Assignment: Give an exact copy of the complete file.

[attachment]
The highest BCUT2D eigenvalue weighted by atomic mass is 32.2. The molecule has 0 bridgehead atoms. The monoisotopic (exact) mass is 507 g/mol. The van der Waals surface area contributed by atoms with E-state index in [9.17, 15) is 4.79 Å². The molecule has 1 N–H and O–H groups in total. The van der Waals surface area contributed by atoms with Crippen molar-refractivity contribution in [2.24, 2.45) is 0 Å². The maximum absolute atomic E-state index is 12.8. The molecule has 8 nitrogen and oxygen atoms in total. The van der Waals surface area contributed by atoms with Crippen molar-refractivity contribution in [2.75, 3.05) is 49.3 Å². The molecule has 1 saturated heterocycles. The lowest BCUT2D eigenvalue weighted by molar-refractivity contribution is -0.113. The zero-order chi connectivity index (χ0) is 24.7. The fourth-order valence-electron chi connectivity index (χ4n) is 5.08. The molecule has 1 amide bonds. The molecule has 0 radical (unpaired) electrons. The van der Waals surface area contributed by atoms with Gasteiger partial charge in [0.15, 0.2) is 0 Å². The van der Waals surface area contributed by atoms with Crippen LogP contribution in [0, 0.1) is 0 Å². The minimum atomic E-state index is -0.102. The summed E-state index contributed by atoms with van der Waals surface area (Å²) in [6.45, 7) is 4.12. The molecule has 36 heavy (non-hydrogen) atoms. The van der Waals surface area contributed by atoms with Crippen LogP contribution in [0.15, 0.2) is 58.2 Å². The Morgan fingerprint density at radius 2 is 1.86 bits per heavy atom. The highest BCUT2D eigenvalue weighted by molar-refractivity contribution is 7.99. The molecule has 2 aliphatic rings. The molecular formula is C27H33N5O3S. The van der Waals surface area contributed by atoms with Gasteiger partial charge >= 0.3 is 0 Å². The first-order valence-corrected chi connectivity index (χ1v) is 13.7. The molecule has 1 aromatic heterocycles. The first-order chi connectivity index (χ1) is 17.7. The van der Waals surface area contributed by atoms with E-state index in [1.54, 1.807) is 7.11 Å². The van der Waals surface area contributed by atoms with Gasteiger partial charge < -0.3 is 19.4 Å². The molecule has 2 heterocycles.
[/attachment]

The highest BCUT2D eigenvalue weighted by atomic mass is 32.2. The molecule has 0 bridgehead atoms. The monoisotopic (exact) mass is 507 g/mol. The van der Waals surface area contributed by atoms with E-state index in [9.17, 15) is 4.79 Å². The molecule has 1 N–H and O–H groups in total. The van der Waals surface area contributed by atoms with Crippen molar-refractivity contribution in [2.24, 2.45) is 0 Å². The maximum absolute atomic E-state index is 12.8. The molecule has 8 nitrogen and oxygen atoms in total. The van der Waals surface area contributed by atoms with Crippen molar-refractivity contribution in [2.75, 3.05) is 49.3 Å². The molecule has 1 saturated heterocycles. The lowest BCUT2D eigenvalue weighted by molar-refractivity contribution is -0.113. The zero-order chi connectivity index (χ0) is 24.7. The fourth-order valence-electron chi connectivity index (χ4n) is 5.08. The molecule has 1 amide bonds. The molecule has 0 radical (unpaired) electrons. The van der Waals surface area contributed by atoms with Gasteiger partial charge in [0.15, 0.2) is 0 Å². The van der Waals surface area contributed by atoms with Crippen LogP contribution in [0, 0.1) is 0 Å². The minimum atomic E-state index is -0.102. The summed E-state index contributed by atoms with van der Waals surface area (Å²) in [6.45, 7) is 4.12. The molecule has 36 heavy (non-hydrogen) atoms. The van der Waals surface area contributed by atoms with Crippen LogP contribution in [0.15, 0.2) is 58.2 Å². The Morgan fingerprint density at radius 2 is 1.86 bits per heavy atom. The highest BCUT2D eigenvalue weighted by molar-refractivity contribution is 7.99. The molecule has 2 aliphatic rings. The molecular formula is C27H33N5O3S. The van der Waals surface area contributed by atoms with Gasteiger partial charge >= 0.3 is 0 Å². The first-order valence-corrected chi connectivity index (χ1v) is 13.7. The molecule has 1 aromatic heterocycles. The first-order chi connectivity index (χ1) is 17.7. The van der Waals surface area contributed by atoms with E-state index in [1.54, 1.807) is 7.11 Å². The van der Waals surface area contributed by atoms with Gasteiger partial charge < -0.3 is 19.4 Å². The molecule has 2 heterocycles.